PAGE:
50.If the Government is to succeed in establishing a joined-up approach to net zero with local authorities, business and citizens, it will be essential also to coordinate policymaking across the various Departments involved in the transition. However, select committees have repeatedly concluded that cross-departmental coordination on climate policy is ineffective. The inadequacy of cross departmental coordination across Whitehall in delivering net zero has been brought into sharp focus due to the UK’s Presidency of COP26, and increased focus and scrutiny of Government policy and activity in the run up to the conference itself in November 2021. A series of high-profile reports on net zero governance by the Institute for Government, the NAO, our committee, and the Public Accounts Committee (PAC), concur that existing governance arrangements across Whitehall are inadequate to deliver the Government’s own net zero target. This will be the focus of our new inquiry Net Zero Governance launched on 24 June 2021.
51.The Government must ensure that the rationale behind the route to net zero is made clear and is transparent. This is key to earning the trust of both business and citizens, which would, in turn incite positive action across the population. We recommend that the Net Zero Strategy include specific timelines for the implementation of specific policies through to 2050 in order to prepare business, supply chains, and citizens for the changes that will come with achieving net zero. Where there is uncertainty in relation to the implementation of future policies, the Government should provide the dates by which decisions must be made.
52.The Government must also re-double its efforts to lead a joined-up approach to net zero with local authorities, business and citizens. Central to this is improved, co-ordinated policymaking across Whitehall. The inadequacy of cross departmental coordination across Whitehall in delivering net zero has been brought into sharp focus in the context of the UK’s Presidency of COP26, and increased focus on and scrutiny of Government policy and activity in the run up to the conference itself in November 2021. Cross -departmental co-ordination will be the focus of our new inquiry into Net Zero Governance.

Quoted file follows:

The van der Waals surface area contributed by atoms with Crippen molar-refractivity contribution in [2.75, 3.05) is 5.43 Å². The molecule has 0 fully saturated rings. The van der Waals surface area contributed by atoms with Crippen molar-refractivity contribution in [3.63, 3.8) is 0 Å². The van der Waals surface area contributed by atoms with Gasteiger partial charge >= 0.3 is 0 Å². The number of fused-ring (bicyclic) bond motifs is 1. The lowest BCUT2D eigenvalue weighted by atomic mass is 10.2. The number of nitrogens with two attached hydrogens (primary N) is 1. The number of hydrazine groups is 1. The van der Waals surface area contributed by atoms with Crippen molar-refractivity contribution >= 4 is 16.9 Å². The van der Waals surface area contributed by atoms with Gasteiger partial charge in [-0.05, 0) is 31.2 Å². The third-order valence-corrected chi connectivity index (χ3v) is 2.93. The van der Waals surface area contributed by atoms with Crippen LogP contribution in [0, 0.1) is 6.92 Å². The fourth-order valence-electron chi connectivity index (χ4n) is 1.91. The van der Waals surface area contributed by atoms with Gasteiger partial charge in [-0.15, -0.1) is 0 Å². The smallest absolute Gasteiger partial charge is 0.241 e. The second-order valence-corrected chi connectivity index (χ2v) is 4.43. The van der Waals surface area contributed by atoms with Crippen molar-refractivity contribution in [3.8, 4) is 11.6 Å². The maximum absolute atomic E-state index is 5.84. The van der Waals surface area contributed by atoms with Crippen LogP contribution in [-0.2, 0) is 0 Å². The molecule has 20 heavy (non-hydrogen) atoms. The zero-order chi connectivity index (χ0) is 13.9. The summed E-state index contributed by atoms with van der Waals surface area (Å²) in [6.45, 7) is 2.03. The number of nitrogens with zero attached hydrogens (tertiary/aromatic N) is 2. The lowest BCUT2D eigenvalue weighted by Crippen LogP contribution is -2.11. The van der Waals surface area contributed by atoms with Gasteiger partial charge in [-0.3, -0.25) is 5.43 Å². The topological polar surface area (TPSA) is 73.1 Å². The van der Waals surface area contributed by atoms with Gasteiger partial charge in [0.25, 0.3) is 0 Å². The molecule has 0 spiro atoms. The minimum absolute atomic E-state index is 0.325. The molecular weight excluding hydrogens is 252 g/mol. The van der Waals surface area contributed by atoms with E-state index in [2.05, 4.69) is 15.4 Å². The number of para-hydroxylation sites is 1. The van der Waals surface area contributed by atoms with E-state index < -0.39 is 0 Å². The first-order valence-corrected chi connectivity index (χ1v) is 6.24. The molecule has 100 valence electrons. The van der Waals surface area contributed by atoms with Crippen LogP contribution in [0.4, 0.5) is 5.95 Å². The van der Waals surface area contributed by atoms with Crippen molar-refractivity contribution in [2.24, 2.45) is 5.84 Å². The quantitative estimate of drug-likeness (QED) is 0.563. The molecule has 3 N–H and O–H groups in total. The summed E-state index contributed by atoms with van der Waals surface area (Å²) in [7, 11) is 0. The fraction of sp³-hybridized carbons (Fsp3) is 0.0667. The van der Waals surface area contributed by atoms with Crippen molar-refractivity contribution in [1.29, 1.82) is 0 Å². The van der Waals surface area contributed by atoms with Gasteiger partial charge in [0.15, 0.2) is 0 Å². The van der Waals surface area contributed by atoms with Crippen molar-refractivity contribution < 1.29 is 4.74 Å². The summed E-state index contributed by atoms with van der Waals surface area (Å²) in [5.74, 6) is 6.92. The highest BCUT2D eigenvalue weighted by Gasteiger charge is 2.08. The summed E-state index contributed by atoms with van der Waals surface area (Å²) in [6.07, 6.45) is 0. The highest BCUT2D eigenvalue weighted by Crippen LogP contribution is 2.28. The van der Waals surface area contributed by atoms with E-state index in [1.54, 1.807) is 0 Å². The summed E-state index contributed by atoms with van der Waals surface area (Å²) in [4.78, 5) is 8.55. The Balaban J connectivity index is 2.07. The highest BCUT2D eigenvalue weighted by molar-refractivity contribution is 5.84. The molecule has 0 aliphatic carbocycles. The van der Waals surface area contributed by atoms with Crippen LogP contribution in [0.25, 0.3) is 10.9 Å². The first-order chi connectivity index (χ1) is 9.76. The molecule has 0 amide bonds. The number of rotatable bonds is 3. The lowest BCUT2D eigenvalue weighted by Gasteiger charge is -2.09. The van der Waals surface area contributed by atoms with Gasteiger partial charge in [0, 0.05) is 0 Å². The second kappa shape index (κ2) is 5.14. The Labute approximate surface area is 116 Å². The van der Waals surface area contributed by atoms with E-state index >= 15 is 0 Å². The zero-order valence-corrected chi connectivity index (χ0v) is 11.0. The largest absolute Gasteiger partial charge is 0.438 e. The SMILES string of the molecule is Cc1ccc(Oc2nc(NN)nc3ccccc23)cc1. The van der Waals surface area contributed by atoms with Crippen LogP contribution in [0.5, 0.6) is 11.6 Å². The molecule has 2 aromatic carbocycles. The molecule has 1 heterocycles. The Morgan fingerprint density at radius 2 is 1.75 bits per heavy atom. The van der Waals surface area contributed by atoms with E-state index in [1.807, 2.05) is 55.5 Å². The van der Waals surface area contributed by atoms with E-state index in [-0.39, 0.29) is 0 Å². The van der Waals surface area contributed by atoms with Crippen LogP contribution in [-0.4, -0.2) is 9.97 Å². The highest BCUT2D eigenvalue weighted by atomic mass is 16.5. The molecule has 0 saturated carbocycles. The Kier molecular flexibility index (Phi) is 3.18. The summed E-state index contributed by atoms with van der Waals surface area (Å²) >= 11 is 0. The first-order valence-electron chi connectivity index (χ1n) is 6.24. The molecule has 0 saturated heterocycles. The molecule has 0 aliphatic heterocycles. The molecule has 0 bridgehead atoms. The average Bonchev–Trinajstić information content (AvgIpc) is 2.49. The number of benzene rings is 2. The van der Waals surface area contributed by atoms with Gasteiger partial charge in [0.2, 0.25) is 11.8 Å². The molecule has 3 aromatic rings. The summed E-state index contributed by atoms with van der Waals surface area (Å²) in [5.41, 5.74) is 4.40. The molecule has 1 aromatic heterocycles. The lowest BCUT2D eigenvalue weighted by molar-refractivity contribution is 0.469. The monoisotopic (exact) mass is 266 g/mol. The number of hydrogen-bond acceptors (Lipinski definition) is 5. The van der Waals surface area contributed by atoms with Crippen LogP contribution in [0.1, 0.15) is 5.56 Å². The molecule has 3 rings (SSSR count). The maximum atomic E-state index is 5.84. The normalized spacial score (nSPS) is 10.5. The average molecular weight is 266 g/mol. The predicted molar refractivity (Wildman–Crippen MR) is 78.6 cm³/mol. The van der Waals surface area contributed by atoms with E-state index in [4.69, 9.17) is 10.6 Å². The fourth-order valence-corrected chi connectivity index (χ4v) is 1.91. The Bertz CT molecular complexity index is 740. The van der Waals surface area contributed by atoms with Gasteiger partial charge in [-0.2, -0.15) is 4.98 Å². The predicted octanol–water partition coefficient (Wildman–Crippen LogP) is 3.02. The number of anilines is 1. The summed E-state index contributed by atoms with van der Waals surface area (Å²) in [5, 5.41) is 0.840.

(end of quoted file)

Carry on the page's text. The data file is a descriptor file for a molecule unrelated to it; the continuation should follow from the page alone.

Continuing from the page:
76 Examples of CAUK recommendations highlighting the need for fairness include: “ensure solutions [to land travel] are accessible and affordable to all sections of society; “frequent fliers and those that fly further should pay more”; “a need for [home energy] solutions to work for all income groups and housing types”. Climate Assembly UK, (10 September 2020) p 14, p 16, p 18
77 IPPR (Institute for Public Policy Research) ()
78 The Sixth Carbon Budget, required under the Climate Change Act, is the UK’s target emission reductions between the years 2030–2035.
79 Climate Change Committee, (December 2020), p70
80 Climate Change Committee, The Sixth Carbon Budget: The UK’s path the net zero (December 2020), p 14
81 [David Joffe]
82 Climate Change Committee, (May 2019)
83 Department for Transport: Government takes historic step towards net-zero with end of sale of new petrol and diesel cars by 2030, November 2020
84 [Rebecca Willis]
85 [David Joffe]
87 For example: Department for Business, Energy and Industrial Strategy, The Energy White Paper: Powering our Net Zero Future, , December 2020; HM Treasury, National Infrastructure Strategy, , November 2020; HM Treasury, Net Zero Review: terms of reference, November 2020
89 Department for Business, Energy and Industrial Strategy, The Energy White Paper: Powering our Net Zero Future, , December 2020, p 4
90 HM Treasury, , accessed 21 June 2021
94 UK100 ()
95 [David Joffe],
98 [David Joffe]
99 For example, Business, Energy and Industrial Strategy Committee, Fourteenth Report of Session 2017–19, Electric vehicles: driving the transition, HC 383, para74; Environmental Audit Committee, Ninth Report of Session 2017–19, Heatwaves: adapting to climate change, HC 826, para 32
100 Institute for Government, Net Zero: how government can meet its climate change target, September 2020; Comptroller and Auditor General’s Report, Achieving Net Zero, Session 2019–21, HC 1035, December 2020, para 2.9–2.10; Business, Energy and Industrial Strategy Committee, Third Report of Session 2019–21, , HC 1265; Committee of Public Accounts, Forty-Sixth Report for Session 2019–21, Achieving Net Zero, HC 935, para 8–10
101 Business, Energy and Industrial Strategy Committee,